I can relate to your pain as I've had those thoughts myself. By the time I put out all the fires during the day, trained a new employee while another one quit, scrambled to find someone to fill in for an employee who didn't show up, and came home feeling exhausted and unfulfilled, I too was ready to hang it all up.

What I learned over the years is that it doesn't have to be like that. Here are some tips for lightening your load and keeping your sanity while you run your cleaning business.

Do what you do best and delegate the rest. I know, I know, you've heard this before. It really does work, but it won't happen overnight. The first thing I recommend you do, is choose one thing that takes up a lot of your time, and that you're not very good at. Let's say it's training new employees. In order to free up your time from doing this task, you either need to find a person on your staff or hire someone who is great at training and great with people. Spend time training this person, making sure they understand your expectations, and then give them the responsibility for this task.

Now that you've freed up this time for yourself, use the time to do something that you love to do. If it's sales and marketing, then devote more time to that.

When things are running smoothly for a while, choose something else that you're not very good at or that you don't enjoy doing. If you don't like bookkeeping for instance, then it's time to hire a bookkeeper. Once you've found the right person, spent plenty of time training them into the position. As in the example above, use your freed up time to do more of what you love to do.

Delegating is not easy for everyone, and delegating doesn't mean you get to dump everything on the people you hire to do these tasks. You still need to supervise their work, and provide continued training. But if they love what they are doing, and you now love what you are doing, then it's a win-win for all.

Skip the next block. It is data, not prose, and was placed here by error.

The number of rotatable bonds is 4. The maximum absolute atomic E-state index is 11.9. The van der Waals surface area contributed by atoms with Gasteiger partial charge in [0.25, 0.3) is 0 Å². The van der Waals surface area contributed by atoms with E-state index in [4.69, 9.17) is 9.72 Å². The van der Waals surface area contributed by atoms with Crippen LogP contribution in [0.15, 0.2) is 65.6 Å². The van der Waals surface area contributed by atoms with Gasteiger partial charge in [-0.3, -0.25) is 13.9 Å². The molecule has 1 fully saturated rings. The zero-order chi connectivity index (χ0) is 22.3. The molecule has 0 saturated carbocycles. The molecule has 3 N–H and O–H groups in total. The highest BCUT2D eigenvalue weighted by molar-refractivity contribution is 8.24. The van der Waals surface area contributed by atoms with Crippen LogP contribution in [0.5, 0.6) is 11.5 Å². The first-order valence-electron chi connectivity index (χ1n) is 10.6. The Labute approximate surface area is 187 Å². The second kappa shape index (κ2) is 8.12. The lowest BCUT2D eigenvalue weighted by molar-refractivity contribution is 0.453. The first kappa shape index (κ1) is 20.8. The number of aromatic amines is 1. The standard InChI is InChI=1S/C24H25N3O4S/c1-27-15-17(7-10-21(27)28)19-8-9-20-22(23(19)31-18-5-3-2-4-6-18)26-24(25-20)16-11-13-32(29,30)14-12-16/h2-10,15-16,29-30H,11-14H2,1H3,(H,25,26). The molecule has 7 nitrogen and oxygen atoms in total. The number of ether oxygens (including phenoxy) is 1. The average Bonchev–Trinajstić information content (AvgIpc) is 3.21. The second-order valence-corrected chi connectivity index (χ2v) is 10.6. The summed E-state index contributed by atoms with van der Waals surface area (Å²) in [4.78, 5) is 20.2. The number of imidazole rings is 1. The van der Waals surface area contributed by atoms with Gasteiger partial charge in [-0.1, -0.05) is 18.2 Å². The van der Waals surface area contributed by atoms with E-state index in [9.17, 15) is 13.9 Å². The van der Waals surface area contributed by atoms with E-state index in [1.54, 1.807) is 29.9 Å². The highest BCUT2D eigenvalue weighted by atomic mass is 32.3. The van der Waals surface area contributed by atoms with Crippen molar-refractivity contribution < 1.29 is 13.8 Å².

What advice do YOU have for dealing with overwhelm in your cleaning business? Please share your thoughts or tips for delegating by clicking on the Comments link below.


Do You Use The Wrong Approach At Networking Events?

We recently had a cleaning business owner ask about getting business through networking. When I asked him to describe his approach when attending networking events he replied:

"I basically work the room introducing myself to as many people as possible, asking about their business, and telling them about mine. I usually ask open ended questions about their service provider and what they are looking for. Then I close."

Have you figured out his mistake? Here's a hint -- read the last sentence.

He starts out right, introducing himself to people and asking about there business. But then he starts asking about their service provider and attempts to close a sale. My response was:

"Networking events aren't the place to try and sell your services and close a deal. It's a place to get to know people and see if you can continue the conversation with a meeting for coffee or phone call. Also, keep in mind that the people you meet there may not be a good prospect for you, but that doesn't mean you should discount their value to your list of connections. You never know who they know and can connect you with. They could be friends with the bank branch manager you've been trying to get in touch with."

"Also, rather than trying to close the sale at a networking event, end the conversation by asking what a good referral would be for them. They'll appreciate the offer to refer their business and will naturally ask the same of you. Then you have the opportunity to let them know what a good prospect for you would be."

What is YOUR approach when attending networking events? Post your comments by clicking on the Comments link below.